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Arts Scene: Minock, quilts, planetarium shows

Arts Reporter
“Talk About Touch,” by Sandy Kleven with illustrations by Patrick Minock, is set in a rural Alaskan village in which young people and their elders talk about a difficult subject with compassion and forthrightness.
Saturn and its rings in the planetarium show, “Ice Worlds.”

Minock exhibit

Artist Patrick Minock, son of the late Milo Minock (also a respected artist), will exhibit drawings depicting old ways and new ways in the Yukon-Kuskokwim Delta. Minock's work as an illustrator includes providing the art for Sandy Kleven's book "Talk About Touch," and he is well known for his detailed pictures of hunting, fishing and traditional dance scenes. The exhibit, titled "Honoring my Father, Milo Minock," is dedicated to the memory of his father, mother and son. Take a look during the First Friday art openings, when a reception for this solo show takes place starting at 5 p.m. at the Alaska Native Arts Foundation Gallery, 500 W. Sixth Ave.

Quilt show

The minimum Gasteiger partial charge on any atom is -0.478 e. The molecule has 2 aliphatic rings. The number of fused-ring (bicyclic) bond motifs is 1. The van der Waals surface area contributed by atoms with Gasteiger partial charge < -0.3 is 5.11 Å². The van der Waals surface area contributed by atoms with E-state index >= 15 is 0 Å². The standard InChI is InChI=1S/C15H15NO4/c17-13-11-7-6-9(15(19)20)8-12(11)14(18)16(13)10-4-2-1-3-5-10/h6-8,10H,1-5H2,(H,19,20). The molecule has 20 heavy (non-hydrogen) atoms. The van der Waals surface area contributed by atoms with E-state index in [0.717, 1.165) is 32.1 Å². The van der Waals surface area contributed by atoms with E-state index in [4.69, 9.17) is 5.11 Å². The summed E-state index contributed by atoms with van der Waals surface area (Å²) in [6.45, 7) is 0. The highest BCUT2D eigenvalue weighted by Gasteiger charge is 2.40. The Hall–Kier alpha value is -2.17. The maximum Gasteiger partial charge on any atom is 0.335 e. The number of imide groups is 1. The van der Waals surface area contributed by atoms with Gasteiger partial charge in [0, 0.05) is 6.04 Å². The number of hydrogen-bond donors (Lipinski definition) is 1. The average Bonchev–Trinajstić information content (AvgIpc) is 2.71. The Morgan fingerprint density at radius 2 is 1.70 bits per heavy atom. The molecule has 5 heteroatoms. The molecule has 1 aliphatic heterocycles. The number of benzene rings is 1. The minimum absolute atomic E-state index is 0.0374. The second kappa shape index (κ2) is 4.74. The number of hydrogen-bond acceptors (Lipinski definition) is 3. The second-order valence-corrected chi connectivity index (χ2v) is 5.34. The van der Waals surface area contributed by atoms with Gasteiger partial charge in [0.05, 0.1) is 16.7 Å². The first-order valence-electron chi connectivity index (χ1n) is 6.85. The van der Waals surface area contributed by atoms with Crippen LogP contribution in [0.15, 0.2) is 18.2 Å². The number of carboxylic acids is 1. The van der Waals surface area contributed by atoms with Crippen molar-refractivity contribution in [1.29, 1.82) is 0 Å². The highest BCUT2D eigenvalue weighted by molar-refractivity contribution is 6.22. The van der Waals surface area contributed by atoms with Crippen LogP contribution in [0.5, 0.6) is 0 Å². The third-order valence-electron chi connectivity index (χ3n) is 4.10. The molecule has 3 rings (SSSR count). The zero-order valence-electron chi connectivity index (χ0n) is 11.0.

The Anchorage Senior Activity Center is having a show and sale of quilts at the Center, 1300 E. 19th Ave. Alaska-themed quilts are the focus of the show, but there are also more than 50 quilts in various sizes made with traditional and modern designs -- some marked down by 20 percent. Stop by between 9 a.m. and 4 p.m. through the end of January and stay warm for the rest of the winter.

Fulldome Friday

The Anchorage Museum, 625 C St., will have a sneak preview of their up-and-coming shows at the Thomas Planetarium starting at 6:30 p.m. Friday. You can see samples of fabulous music and science presentations planned for the coming months and take in a live guided star tour while you're at it. Museum admission is free from 6-9 p.m. on Friday, with jazz pianist Melissa Bledsoe Fischer performing in the Muse cafe. Admission to the 45-minute show in the planetarium is also free, but seating is limited and will be on a first-come basis. Future "Fulldome Friday" events are scheduled, though, so keep checking.


Compiled by arts reporter
Mike Dunham